2021 NFL Draft Scouting Report: Osa Odighizuwaby Mason Thompson March 22, 2021 0 comments
Bloodlines continue to be a trendy story of the 2021 NFL Draft. Yet another example of a player with ties to the NFL from a family member is Osa Odighizuwa. Osa’s brother, Owa Odighizuwa, was drafted in the third round of the 2015 draft by the New York Giants. His career hasn’t worked out the greatest, but his younger brother is trying to shape his career. The younger of the brothers is an undersized prospect that is a bit raw and comes with an intriguing skill set and a body-type that can be used in many ways.
Make sure to check out all of our other 2021 NFL Draft Scouting Reports.
Name: Osa Odighizuwa
Position: Interior Defensive Line
Weight: 280 lbs
Odighizuwa has a very quick first step from his stance. It immediately puts pressure on the offensive lineman and puts them in a difficult position. His get-off was seen late in games in important situations. On these plays, Odighizuwa affected the offensive plans drastically. Odighizuwa’s explosiveness is one of his best traits.
Pass Rush Ability (7.5/10)
Don’t let the stats tell the whole story. Yes, Odighizuwa only had 11.5 sacks during his time at UCLA. Stats don’t tell everything about his game. Odighizuwa has a nasty bull-rush and drives the linemen back into the quarterback’s face. Along with his bull-rush, he was used on twists and stunts as well. Whenever he was used on these twists or stunts, Odighizuwa had an easier shot to the quarterback and could work his way through guards or centers with ease.
Block Shedding (6.75/10)
There are a few times here and there when Odighizuwa can go on the inside of the lineman when they are engaged to get through the block. Other times, he struggles greatly to get disengaged from the block. He ends up on the ground a lot of the time as well due to his minimal balance.
Odighizuwa can get controlled by one blocker and can’t disengage from the blocker. He struggles disengaging in the run game and can’t grab the ball-carrier as a result. He will struggle on the inside of the defensive line if that is where he plays due to this. Odighizuwa’s strength is perhaps his biggest concern.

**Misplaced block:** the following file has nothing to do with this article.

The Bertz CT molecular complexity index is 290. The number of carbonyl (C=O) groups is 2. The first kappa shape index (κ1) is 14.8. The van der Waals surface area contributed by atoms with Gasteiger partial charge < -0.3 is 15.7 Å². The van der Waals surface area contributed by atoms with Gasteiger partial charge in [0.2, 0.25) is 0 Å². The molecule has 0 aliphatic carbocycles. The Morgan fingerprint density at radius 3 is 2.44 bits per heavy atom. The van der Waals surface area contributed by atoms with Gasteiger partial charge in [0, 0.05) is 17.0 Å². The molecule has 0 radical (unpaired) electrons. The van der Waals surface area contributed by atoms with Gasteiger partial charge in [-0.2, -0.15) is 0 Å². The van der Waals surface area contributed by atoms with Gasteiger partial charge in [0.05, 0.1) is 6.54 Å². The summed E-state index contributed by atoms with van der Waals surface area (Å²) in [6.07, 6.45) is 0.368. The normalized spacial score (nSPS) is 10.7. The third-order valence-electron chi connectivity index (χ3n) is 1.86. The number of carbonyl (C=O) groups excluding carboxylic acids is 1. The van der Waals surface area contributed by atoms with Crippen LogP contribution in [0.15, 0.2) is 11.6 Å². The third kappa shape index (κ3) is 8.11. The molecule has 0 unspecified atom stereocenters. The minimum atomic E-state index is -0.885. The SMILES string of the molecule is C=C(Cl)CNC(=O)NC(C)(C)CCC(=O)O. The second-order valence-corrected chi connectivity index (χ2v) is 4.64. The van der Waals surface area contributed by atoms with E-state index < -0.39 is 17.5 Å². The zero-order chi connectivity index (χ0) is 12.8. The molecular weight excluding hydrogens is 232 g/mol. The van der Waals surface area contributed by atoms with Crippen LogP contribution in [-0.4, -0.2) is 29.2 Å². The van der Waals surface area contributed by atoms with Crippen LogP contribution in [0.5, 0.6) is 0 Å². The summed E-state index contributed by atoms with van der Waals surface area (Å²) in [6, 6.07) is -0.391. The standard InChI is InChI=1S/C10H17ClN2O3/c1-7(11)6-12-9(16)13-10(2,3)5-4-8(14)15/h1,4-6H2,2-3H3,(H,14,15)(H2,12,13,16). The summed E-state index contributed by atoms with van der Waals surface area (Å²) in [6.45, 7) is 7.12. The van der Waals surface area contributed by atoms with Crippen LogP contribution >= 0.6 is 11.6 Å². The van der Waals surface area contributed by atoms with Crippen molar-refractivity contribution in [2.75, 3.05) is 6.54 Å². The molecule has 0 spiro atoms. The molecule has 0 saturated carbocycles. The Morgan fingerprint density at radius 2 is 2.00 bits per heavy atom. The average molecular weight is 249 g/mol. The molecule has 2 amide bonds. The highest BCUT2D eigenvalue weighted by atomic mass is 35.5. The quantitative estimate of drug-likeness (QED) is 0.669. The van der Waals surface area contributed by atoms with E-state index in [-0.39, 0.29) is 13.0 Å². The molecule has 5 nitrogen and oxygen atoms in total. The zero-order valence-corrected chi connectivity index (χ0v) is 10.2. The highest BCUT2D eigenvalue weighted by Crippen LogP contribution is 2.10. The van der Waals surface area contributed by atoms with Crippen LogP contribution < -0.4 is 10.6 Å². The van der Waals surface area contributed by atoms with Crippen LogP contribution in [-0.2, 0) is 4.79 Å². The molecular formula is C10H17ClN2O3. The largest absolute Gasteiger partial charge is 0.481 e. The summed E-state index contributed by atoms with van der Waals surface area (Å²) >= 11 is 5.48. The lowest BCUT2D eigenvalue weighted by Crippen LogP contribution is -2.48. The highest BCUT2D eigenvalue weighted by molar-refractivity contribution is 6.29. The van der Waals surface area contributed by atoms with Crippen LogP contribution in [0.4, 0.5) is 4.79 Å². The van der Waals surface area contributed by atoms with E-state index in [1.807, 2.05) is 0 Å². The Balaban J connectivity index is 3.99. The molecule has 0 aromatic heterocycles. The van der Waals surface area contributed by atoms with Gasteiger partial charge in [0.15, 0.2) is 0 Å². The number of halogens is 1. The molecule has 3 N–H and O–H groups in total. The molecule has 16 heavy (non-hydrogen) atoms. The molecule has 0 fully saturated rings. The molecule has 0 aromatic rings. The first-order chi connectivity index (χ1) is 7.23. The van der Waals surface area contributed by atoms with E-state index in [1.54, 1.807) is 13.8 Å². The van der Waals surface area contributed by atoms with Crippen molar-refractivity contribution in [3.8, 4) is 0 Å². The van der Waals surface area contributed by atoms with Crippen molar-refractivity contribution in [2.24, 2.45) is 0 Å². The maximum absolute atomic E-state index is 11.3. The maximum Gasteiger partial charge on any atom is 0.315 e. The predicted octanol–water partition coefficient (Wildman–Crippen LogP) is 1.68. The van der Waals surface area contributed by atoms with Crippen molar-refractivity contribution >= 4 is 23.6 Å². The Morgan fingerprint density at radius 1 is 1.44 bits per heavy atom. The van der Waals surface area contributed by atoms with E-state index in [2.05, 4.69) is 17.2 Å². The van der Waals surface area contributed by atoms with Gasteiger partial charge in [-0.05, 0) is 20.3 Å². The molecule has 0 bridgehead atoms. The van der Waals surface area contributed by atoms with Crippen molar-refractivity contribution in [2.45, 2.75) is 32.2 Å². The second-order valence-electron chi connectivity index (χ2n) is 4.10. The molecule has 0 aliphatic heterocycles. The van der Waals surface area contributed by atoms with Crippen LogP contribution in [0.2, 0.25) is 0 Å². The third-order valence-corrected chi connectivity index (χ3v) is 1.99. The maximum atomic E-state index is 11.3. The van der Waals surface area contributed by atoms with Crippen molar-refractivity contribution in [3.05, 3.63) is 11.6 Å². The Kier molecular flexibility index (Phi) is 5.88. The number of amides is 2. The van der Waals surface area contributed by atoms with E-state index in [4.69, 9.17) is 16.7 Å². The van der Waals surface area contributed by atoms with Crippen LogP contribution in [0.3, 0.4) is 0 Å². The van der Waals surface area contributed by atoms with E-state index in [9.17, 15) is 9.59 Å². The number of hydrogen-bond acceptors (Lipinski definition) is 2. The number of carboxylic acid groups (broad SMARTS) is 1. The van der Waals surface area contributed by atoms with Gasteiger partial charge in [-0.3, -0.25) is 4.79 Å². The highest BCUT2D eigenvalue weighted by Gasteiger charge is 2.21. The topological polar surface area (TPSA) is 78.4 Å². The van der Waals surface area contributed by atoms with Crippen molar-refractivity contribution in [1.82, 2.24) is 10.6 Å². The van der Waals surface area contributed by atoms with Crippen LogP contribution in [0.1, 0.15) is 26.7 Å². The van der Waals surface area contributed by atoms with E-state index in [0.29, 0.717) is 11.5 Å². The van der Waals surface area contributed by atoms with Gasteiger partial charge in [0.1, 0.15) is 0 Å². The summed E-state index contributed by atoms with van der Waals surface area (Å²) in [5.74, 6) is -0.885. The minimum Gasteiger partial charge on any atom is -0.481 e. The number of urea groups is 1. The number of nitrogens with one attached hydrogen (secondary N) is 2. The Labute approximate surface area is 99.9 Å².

Whether it be against tackles or interior linemen, Odighizuwa has enough flexion to work his way around tackles and underneath blocks from centers and guards. He plays with great leverage and is more of a technician than a mauler.
Football IQ (7/10)
Odighizuwa is still learning the game. When his brother went to UCLA, Osa had primarily been a wrestler, which he won three state championships in. He played fullback and defensive line in high school. He had some issues understanding what the gaps and alignments were. This year, he seemed to have a refined baseline here and could sniff out where some runs were going, thanks to reading where the linemen were at to set up their blocks. He needs to decipher some plays quicker, and if he does, Odighizuwa could very well be one of the steals in the draft. Watching more film could afford him to find ways to disengage blocks and get more refined in this regard.
Lateral Movement (7/10)
Odighizuwa is about average here. He can chase a ball-carrier down, but first off, he has to disengage from blocks, which is a bit of an issue, as mentioned. Odighizuwa has some athleticism and will give and chase to make a tackle if it is necessary.
Odighizuwa is a solid tackler. He does everything fundamentally well but will have a missed tackle or two a game. He is solid here, and there isn’t much to worry about.
Odigizuwa could fall in the draft due to being a scheme-dependent player. He will likely only fit in a 4-3 scheme, whether that be as a defensive end or defensive tackle in that scheme. UCLA used him in both roles, and he succeeded more when he played as an end.
Odighizuwa is always fighting to run down the tackler, even if it is on the backside of the play he is on. He can get beaten up on a bit because of his frame by an interior lineman, and he will just let it slide.
Odighizuwa’s injury sheet appears to be clean.
Odighizuwa is a fun study. There is plenty to like, but there is also a lot of room to grow. His flexibility and pass-rush moves he already has make him a dynamic edge defender. He could afford to add some more strength, but that might be because of how UCLA used him more as an interior defender instead of an edge defender. Odighizuwa will be a great fit in a 4-3 scheme for a team like Kansas City or Atlanta that could move him around in a variety of different spots to get him in on passing downs against good matchups.
Final Grade (75.5/100): Mid Fourth Round